Directed By: Jean-Marc Vallée
Starring: Matthew McConaughey, Jennifer Garner, Jared Leto
Tag line: "Dare to Live"
Trivia: This film marked Jared Leto's return to acting after 5 years
The other night’s Academy Award ceremony certainly had its share of surprises (despite being nominated in 10 categories, David O. Russell’s American Hustle failed to capture a single Oscar), but when the winners for best actor, both lead and supporting, were announced, nobody so much as batted an eye. Based on a true story, Dallas Buyers Club features phenomenal performances by Matthew McConaughey (this year’s Best Actor) and Jared Leto (who took home the Supporting Actor Oscar) as two individuals infected with the AIDS virus who went to great lengths to bring some much-needed medicine into this country.
The year is 1985. Ron Woodruff (McConaughey), a hard-drinking electrician who likes to hang out at the rodeo, has just been told he’s HIV positive, and has 30 days to live. At first, Ron refuses to believe the diagnosis, convinced that only homosexuals can contract the disease. But after doing some research, he learns even straight guys are susceptible (he himself got it from a drug-addicted prostitute). Refusing to take his illness lying down, Ron bribes an employee at a local hospital to supply him with AZT, the lone AIDS-related drug approved by the F.D.A. Unfortunately, Ron’s condition doesn’t improve, and when he’s unable to obtain any more AZT in this country, he heads south of the border to Mexico, where a doctor (Griffin Dunne) prescribes several medications (including the protein peptide D) that are not available in the U.S. Six months later, a much healthier Ron heads back to Texas with an idea. Teaming up with Rayon (Leto), an HIV-positive transgender woman he met in the hospital, Ron sets up the Dallas Buyers Club, an organization that, for $400 a month, provides medicine that AIDS patients can’t otherwise obtain in the United States. Despite the warnings of his doctor, Eve Saks (Jennifer Garner), and the constant harassment by the Food and Drug administration, both Ron and the Dallas Buyers Club flourish. But the question remains: how long will the Government allow him to continue?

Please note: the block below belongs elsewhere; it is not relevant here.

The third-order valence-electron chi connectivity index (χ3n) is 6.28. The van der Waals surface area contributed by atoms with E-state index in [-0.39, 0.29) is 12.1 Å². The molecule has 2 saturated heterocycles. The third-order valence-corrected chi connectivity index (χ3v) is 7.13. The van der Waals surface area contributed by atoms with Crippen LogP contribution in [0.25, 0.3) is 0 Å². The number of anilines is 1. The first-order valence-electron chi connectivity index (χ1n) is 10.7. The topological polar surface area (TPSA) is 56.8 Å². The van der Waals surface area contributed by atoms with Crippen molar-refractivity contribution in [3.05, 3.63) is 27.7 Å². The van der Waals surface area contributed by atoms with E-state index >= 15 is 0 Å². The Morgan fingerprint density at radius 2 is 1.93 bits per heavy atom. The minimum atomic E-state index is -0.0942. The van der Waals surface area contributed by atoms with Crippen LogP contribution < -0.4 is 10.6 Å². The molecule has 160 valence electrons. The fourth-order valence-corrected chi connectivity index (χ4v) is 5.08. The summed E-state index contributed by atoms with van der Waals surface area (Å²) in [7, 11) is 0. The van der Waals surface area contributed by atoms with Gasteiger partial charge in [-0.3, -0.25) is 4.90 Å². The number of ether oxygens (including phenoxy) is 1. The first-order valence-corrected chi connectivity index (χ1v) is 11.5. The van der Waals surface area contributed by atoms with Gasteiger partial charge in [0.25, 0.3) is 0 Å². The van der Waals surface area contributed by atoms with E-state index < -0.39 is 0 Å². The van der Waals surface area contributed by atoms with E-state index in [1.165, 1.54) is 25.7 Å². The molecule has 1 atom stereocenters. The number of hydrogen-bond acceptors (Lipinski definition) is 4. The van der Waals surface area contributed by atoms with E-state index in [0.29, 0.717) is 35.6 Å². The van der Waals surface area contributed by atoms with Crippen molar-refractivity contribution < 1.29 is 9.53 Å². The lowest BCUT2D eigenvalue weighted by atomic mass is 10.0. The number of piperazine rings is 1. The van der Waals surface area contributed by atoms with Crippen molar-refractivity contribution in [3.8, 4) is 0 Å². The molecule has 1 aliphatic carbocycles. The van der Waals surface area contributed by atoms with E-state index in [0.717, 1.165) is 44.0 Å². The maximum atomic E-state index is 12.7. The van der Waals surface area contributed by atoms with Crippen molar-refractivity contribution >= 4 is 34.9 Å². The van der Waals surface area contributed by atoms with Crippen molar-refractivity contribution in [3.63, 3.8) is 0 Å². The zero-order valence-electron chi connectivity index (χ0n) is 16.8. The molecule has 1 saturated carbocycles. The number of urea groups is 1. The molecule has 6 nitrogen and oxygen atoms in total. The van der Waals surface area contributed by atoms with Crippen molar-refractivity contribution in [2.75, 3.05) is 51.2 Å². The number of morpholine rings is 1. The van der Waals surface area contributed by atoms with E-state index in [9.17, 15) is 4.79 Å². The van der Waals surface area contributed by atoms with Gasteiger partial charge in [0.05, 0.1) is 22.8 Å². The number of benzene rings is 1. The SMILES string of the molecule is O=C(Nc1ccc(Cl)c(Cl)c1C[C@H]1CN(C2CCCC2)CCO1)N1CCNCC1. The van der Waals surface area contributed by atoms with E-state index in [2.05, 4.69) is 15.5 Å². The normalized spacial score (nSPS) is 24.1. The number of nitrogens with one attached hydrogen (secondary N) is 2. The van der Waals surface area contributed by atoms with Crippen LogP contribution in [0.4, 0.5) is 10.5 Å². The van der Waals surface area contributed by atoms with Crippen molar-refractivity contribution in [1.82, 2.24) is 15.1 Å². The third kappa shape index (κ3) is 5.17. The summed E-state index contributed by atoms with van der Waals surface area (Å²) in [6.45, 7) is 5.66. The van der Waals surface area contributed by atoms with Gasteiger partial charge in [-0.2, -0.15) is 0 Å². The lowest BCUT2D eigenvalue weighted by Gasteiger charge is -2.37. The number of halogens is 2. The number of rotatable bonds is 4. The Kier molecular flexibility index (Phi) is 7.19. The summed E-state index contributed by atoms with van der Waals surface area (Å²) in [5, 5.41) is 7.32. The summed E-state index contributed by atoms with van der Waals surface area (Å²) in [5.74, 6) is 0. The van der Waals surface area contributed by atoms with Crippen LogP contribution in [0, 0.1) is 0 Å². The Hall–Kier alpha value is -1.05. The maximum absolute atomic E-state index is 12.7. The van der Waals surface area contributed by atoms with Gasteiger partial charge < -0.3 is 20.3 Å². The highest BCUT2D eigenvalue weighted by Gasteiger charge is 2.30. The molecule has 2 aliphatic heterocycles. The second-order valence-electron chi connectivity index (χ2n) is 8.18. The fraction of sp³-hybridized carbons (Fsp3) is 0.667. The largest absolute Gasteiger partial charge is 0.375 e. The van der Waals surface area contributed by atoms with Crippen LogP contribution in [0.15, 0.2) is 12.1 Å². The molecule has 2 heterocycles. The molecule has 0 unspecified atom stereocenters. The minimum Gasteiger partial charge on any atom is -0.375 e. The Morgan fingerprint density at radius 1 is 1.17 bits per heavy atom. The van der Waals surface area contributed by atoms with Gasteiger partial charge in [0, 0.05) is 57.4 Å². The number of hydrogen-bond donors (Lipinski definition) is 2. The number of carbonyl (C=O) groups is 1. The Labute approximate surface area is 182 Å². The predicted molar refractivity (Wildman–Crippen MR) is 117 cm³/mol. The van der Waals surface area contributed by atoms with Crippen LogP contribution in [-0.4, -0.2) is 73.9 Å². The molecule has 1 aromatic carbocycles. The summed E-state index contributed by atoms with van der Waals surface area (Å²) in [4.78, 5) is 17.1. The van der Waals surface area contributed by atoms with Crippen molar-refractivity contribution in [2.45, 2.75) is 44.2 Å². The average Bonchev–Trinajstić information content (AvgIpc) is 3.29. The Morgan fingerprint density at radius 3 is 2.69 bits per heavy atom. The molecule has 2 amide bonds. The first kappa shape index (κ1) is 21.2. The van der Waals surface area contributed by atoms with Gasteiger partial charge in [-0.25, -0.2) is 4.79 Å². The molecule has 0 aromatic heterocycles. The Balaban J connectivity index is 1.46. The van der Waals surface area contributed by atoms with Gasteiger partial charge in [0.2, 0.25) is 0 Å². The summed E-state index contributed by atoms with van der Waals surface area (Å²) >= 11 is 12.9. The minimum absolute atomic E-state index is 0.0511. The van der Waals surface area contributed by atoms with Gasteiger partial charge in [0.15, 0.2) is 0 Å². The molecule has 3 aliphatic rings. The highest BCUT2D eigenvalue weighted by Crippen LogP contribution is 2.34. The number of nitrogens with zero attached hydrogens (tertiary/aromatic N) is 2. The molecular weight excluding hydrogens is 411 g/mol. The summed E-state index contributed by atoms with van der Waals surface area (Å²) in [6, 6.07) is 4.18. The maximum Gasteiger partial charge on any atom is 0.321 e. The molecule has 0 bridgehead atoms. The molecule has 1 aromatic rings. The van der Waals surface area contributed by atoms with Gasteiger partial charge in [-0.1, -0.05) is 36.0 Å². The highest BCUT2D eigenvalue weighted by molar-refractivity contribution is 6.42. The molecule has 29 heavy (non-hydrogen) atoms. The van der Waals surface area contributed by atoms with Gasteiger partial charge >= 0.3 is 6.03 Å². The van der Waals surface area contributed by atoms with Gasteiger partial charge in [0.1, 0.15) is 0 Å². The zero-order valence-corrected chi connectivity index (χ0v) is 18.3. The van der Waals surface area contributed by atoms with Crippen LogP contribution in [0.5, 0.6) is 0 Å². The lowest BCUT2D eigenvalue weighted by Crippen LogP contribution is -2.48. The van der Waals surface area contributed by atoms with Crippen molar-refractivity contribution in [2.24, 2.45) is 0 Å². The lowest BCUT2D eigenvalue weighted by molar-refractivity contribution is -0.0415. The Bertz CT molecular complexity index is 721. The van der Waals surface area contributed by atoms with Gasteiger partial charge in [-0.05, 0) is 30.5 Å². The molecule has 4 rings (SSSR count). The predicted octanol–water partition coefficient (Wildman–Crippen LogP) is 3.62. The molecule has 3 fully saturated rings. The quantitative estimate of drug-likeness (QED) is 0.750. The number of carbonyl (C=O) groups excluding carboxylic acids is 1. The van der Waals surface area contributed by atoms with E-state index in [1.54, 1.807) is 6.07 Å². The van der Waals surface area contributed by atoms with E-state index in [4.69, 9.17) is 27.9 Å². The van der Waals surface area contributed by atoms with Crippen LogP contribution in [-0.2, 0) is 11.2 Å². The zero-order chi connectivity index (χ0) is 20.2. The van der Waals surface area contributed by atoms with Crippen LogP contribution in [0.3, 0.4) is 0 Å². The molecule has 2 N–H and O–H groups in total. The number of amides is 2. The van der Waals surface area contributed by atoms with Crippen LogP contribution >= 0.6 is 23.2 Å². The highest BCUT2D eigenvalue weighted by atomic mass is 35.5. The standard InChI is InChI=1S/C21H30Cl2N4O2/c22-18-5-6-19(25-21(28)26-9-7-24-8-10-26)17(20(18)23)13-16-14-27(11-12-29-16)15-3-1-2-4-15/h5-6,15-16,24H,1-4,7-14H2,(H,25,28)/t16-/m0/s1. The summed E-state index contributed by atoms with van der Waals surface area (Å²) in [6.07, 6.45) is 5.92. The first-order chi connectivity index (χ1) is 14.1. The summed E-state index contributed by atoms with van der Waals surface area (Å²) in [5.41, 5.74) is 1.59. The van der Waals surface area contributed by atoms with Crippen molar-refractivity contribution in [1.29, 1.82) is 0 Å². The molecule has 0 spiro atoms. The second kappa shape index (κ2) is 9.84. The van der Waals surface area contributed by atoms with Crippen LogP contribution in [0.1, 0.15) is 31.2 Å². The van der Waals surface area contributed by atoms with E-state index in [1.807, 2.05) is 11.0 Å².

After a brief career in romantic comedies (How to Lose a Guy in 10 Days, The Wedding Planner), Matthew McConaughey has, in recent years, taken on more serious roles, and in 2012 wowed audiences with his searing portrayal of the title character in director Joe Nichols' 2010 drama, Mud. With Dallas Buyers Club, he continues to show how strong an actor he is, playing a guy who, illness aside, isn't particularly likable. At the outset, Ron is a cocaine-addicted homophobe, refusing to visit an AIDS support group because of all the gays in attendance, and his initial motive for setting up the Dallas Buyers Club was to make a fast buck (regardless of how sick they were, those who couldn't pay the $400 dues were turned away). Even more impressive than his physical transformation (to appear appropriately emaciated, the actor lost 47 pounds), McConaughey pulls off the amazing feat of getting us to sympathize with a guy who under normal circumstances we wouldn’t give a damn about. Matching him every step of the way is Jared Leto, who disappears into the role of the troubled Rayon. A scene in which the character visits his estranged father (James DuMont) is poignant, but it’s the moments Rayon is on-screen with Ron that truly stand out (despite their extreme differences, the two eventually become friends).
Dallas Buyers Club tackles a very serious subject, calling into question the practices of the U.S. Food and Drug Administration at a time when thousands of people needed them most. Thanks to the exceptional work of its two stars, the movie manages to get its point across, and in a big, big way.